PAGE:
The city paid a little more than $52,000 for the big red hot rod and the only thing that set it apart from other trucks visually was the huge exhaust stack located behind the cab. As most of you know, depending on how the fuel system is setup, the turbine engines can run on virtually anything that is combustable. Gasoline, diesel fuel, kerosene, or jet fuel. The rig weighed 30,000lbs.

In something that may strike you as counter intuitive, the turbine power pack was actually LESS complex than the diesel or gasser that it replaced. There was no cooling system for starters. Less electrical, less linkage for various operations, and overall it seemed as though maintenance would be low and that was one of the potential selling points of the setup. Unfortunately it would be maintenance that caused the end for the Turbo Chief.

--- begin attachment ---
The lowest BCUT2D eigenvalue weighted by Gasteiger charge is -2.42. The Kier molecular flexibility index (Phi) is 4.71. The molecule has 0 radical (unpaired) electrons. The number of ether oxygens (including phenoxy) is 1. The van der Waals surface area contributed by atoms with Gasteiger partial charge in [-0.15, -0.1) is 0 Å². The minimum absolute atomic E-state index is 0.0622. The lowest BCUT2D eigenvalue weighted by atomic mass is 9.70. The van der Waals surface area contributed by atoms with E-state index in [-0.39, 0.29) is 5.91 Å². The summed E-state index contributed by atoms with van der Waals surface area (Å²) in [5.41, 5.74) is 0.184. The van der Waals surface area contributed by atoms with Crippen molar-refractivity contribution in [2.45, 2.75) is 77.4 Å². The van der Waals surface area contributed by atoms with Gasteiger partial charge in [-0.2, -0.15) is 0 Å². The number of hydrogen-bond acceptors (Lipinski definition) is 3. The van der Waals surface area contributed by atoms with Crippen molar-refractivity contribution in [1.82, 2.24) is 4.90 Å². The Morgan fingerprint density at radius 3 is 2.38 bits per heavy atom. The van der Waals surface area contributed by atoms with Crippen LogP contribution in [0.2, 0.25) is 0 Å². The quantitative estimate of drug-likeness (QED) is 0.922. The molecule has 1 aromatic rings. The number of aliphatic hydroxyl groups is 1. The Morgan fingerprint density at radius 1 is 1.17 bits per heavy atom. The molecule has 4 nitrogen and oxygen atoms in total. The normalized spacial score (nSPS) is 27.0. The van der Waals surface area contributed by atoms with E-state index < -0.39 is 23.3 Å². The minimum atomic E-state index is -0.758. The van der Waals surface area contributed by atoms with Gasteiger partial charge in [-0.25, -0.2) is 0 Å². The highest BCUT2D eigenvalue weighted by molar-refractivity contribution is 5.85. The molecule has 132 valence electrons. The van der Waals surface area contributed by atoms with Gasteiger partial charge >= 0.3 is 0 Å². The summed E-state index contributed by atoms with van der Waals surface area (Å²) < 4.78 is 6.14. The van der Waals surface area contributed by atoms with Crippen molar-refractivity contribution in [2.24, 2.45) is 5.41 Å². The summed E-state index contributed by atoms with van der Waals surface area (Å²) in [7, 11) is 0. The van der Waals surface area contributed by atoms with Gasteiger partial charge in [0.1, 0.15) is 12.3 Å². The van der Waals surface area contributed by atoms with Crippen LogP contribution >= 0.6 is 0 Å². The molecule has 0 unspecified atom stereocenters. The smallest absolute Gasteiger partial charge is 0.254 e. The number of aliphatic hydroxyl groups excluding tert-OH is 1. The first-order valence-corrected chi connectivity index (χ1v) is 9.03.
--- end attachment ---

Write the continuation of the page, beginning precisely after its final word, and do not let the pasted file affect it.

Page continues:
In what may have been the last smart decision made by a municipal employee in charge of a contract in America, it was written in the deal that if the city did not like the turbine engine they could have it replaced with a conventional power plant for no cost to them. Boeing would pick up the ticket. The problem with the truck was pretty simple. Seattle has a lot of hills, the turbine engine has a lot less compression braking power than a gasoline engine or a diesel engine with an exhaust brake on it so the 30,000lb truck gobbled up brakes like Skittles.